We can’t escape the voices in the industry.
« Cable television is dead. »
“Cord cutting is for real.”
“Millennials watch all of their content online.”
But have we truly reached a point where online video is replacing traditional broadcast television? Sure, it’s clear that online video is growing in popularity. The latest research from Limelight Networks says more than 55 percent of people watch 2 or more hours of online video each week, with more than 11 percent watching 10 or more hours per week. Cisco continues to predict that online video will dominate mobile traffic (70 percent by 2019). And according to Sandvine’s Global Internet Phenomena report, real-time entertainment (i.e., Netflix, Hulu, etc.) is responsible for almost 69 percent of downstream bytes on access networks during peak periods.
But when does adoption become downhill momentum versus an uphill climb? Right now, online video, for most people, is nothing more than an add-on to their traditional television experience. They might watch 2 or more hours of online video each week, but it doesn’t come anywhere near the daily 5 hours of traditional television watched by the average American (according to Nielsen’s March 2014 “Cross-Platform Report”).
Perhaps identifying the tipping point is a bit more complicated than just pointing a finger at a specific time. Why? Because the transition from television to online video is really dependent upon three axes. The first is consumer behavior—people want to watch traditional television content wherever they are, on whatever device. When, exactly, did this happen? We could argue that ESPN360, back in 2005, was the first precursor to TV Everywhere (TVE) and set the stage for today’s direct-to-consumer, over-the-internet delivery. But the demand for television content anywhere is also a byproduct of how intrinsic the smartphone and mobile data have become in our lives. Consumers are empowered with access to content, on a fairly high-resolution screen, wherever they are.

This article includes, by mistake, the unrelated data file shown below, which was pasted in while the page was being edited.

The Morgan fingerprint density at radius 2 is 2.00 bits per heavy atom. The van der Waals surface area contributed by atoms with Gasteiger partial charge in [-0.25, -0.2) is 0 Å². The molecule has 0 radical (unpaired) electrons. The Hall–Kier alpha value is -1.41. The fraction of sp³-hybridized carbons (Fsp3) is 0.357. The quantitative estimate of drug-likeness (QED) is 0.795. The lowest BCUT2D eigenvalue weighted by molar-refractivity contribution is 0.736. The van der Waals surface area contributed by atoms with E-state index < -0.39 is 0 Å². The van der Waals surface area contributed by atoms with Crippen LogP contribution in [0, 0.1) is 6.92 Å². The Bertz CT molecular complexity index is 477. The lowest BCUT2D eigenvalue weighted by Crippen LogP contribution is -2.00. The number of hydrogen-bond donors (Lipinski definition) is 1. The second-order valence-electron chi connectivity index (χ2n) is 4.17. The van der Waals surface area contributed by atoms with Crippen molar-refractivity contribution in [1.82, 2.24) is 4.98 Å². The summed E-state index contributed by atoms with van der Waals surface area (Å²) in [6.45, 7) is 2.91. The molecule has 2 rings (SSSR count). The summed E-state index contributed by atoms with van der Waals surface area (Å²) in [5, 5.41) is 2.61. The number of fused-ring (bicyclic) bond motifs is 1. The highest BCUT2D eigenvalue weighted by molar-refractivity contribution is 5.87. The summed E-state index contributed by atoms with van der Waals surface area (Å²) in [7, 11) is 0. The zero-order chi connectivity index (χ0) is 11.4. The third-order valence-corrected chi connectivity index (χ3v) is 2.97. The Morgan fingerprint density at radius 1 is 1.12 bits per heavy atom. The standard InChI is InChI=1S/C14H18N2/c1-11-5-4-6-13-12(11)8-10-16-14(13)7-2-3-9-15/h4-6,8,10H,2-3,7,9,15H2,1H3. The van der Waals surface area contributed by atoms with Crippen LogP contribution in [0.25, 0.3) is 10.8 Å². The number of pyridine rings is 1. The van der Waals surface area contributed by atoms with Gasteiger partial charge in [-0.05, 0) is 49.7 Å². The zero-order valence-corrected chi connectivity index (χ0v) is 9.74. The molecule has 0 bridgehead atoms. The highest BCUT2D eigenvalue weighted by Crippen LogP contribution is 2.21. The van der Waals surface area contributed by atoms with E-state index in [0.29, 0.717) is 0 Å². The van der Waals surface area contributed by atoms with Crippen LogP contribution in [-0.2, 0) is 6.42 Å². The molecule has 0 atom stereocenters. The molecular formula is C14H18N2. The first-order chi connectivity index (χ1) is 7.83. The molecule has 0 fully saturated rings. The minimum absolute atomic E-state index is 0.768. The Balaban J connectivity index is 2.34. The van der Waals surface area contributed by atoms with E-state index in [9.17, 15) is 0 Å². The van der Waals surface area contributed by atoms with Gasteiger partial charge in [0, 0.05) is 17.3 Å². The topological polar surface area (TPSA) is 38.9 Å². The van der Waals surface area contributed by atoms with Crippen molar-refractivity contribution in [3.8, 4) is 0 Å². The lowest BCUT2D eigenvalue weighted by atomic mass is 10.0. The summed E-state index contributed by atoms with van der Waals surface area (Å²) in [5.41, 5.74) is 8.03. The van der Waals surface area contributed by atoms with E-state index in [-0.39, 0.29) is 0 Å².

The second is the business model. Content owners are slowly beginning to transition their business models from being solely dependent on advertising to a model that includes subscriptions. Consider that, according to eMarketer, between 2013 and 2015, online video advertising spending almost doubled, from 2.2 percent to 4.4 percent. That’s billions of dollars being spent. And, as we all know, advertising money goes where the eyeballs are.
The third axis is delivery capabilities. Globally, broadband speeds aren’t anywhere near what they need to be to support widespread, simultaneous consumption of high-definition online video. According to Akamai’s State of the Internet Report for the second quarter of 2015, South Korea is at 23.1Mbps (No. 1 in broadband speed) while Finland is at an even 14Mbps (No. 9). Imagine a household of four people all streaming a different high-definition online video at 3.5Mbps. That barely works in Finland, and probably doesn’t work at all in the U.S. or dozens of other countries.
It would seem that part of the tipping point has already happened—consumers want to watch more content online (on their smartphones, their tablets, their TVs, etc.). It’s a demand that’s articulated in declining cable subscribers (the cable industry lost 600,000 subscriptions in the second quarter of 2015) and a willingness to terminate pay television subscriptions. According to Limelight Networks’ State of Online Video report, only 12 percent of respondents indicated that they would never terminate their cable subscription. That’s 88 percent of people willing to terminate under the right circumstances. But the other axes that form the tipping point are lagging behind. Content owners are still shaky when it comes to transitioning their business model to online, and broadband speeds need to catch up with the consumer demand.
Is traditional television threatened by online video? Sure. Are we at a tipping point for adoption? No. Desire and demand, yes. But true adoption? I think we’ve got quite a few years to go before online video really displaces the traditional television experience.
This article appears in the April/May 2016 issue of Streaming Media magazine as « Online Video vs. TV: Have We Finally Reached the Tipping Point? »